Living the Code: Former POW shares tale with ALS class

  • Published
  • By Howdy Stout
  • Staff Writer
Lt. Leroy Stutz wanted a closer look at the camouflaged railroad tracks and railway cars hidden nearby. As pilot of a reconnaissance RF-4 Phantom, it was his job to get down low, go fast and look for targets.

Just 75 feet above ground at a speed of 660 knots, Lieutenant Stutz "stayed in a turn just a little too long," allowing anti-aircraft gunners on the ground the chance to track him and open fire. The left engine caught fire, exploded and took out the neighboring right engine. He climbed as the aircraft's hydraulic pressure dropped and the airplane became uncontrollable.

"Things were going to hell in a hurry," he said.

Both he and his frontseater, Capt. Robert Gregory, ejected safely, landing in the middle of a village where they were quickly surrounded by North Vietnamese militia. It was his 66th mission over North Vietnam. It would also be his last. He would spend the next 2,284 days as a captive.

"And the games begin," he said.

Leroy Stutz, now a retired colonel, gives his tale of captivity -- and survival -- to every class of Tinker's Airman Leadership School. His story is a living lesson to the Airmen as they begin their studies on leadership and the Airman's Code of Conduct.

"We do this just before we study the code of conduct," explains Master Sgt. Jim Peters, commandant of Tinker's ALS.

"Colonel Stutz brings a strong sense of credibility to this lesson," says Staff Sgt. Jonathon Sumerlin, one of the ALS instructors.

"It is a very special privilege this school has," ALS instructor Tech. Sgt. Drue Lynch tells the students. "I've been in the Air Force 11 years and this is the only time I've been this close to a real hero."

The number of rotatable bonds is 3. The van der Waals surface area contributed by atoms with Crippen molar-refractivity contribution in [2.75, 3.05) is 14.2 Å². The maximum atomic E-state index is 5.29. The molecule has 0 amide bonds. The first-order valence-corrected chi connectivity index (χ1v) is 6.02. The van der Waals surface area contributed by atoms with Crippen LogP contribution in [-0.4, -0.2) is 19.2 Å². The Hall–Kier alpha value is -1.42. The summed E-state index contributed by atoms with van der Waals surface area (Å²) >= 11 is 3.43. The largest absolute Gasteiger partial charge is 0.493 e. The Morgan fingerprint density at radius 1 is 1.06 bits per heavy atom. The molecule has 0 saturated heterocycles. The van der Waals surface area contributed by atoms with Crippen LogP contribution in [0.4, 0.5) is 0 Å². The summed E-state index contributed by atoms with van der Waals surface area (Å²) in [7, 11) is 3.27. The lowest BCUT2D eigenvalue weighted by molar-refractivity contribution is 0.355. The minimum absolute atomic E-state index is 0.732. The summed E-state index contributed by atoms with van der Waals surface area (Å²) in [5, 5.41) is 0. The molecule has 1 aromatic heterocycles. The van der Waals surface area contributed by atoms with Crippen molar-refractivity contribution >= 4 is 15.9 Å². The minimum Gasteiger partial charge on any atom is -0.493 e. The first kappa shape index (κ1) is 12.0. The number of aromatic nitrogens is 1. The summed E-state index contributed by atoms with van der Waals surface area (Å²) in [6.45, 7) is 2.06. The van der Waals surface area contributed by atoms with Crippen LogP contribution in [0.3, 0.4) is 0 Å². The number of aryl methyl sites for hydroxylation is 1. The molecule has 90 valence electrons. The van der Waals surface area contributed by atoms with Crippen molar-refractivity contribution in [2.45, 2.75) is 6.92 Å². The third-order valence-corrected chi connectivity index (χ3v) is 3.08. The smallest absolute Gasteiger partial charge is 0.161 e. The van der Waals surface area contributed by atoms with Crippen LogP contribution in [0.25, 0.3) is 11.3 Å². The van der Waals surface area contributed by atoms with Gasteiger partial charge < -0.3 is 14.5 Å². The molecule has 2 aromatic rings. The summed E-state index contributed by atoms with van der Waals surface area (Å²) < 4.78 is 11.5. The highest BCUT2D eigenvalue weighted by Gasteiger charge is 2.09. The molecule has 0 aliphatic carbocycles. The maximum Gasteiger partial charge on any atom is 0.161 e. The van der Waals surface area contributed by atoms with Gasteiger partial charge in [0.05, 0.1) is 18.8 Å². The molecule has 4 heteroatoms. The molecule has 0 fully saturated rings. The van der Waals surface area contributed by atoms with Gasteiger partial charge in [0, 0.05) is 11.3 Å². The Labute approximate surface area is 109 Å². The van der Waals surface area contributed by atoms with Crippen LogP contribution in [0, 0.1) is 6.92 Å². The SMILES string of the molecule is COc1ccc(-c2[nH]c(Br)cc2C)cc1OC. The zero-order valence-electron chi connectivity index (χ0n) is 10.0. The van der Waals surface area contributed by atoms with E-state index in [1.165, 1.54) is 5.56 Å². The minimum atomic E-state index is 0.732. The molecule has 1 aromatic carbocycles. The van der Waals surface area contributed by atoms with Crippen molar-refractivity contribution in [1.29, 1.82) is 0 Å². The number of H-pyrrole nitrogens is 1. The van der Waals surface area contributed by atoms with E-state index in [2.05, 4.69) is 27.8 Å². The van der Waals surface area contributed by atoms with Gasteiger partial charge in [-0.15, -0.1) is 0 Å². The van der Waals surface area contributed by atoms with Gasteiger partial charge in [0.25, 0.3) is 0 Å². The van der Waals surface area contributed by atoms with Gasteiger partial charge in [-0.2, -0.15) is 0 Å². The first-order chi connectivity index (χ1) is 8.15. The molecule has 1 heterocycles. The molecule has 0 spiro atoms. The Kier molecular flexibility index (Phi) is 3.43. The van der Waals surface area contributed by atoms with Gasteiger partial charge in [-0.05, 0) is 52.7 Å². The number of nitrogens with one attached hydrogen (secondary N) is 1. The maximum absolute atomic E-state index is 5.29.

But that's not how Colonel Stutz sees himself.

"I was not a hero," he says. "I had the privilege when I was in Vietnam to serve with some real heroes."

Instead, Colonel Stutz says he was the type of junior officer who "knows everything, couldn't tell them anything. That was me."

As a reconnaissance pilot, he flew the fastest jets in the Air Force inventory, relying on speed to get in and out of danger with a visual and photographic record of enemy assets. Nearing the 100-mission mark and the end of his tour of duty in December 1966, then- Lieutenant Stutz had already earned the Silver Star and was looking forward to joining his wife and one-year-old son at his next assignment at an airbase in Germany. His squadron had yet to lose anyone in combat.

"Then I got shot down," he says.

Although trained extensively at various survival schools and armed with a service pistol, Colonel Stutz said he had no chance of escape or rescue after landing in the middle of a village less than 20 miles from the North Vietnamese capital of Hanoi.

Stripped to his skivvies and bound with vines, he was forced to run barefoot over rocks, cutting his feet open. Blindfolded, he was also paraded before nearby anti-aircraft crews and subjected to a mock execution, where a gun-toting guard put an unloaded pistol to his head and pulled the trigger.

Later that night, he was delivered to Hanoi and the infamous prison used to house captured Americans - the Hanoi Hilton. Although Captain Gregory survived the ejection and was taken unconscious to Hanoi, he wasn't taken into the prison. Colonel Stutz never saw him again.

Being an undeclared war, the North Vietnamese considered captured American airmen as criminals rather than prisoners of war. They were treated accordingly.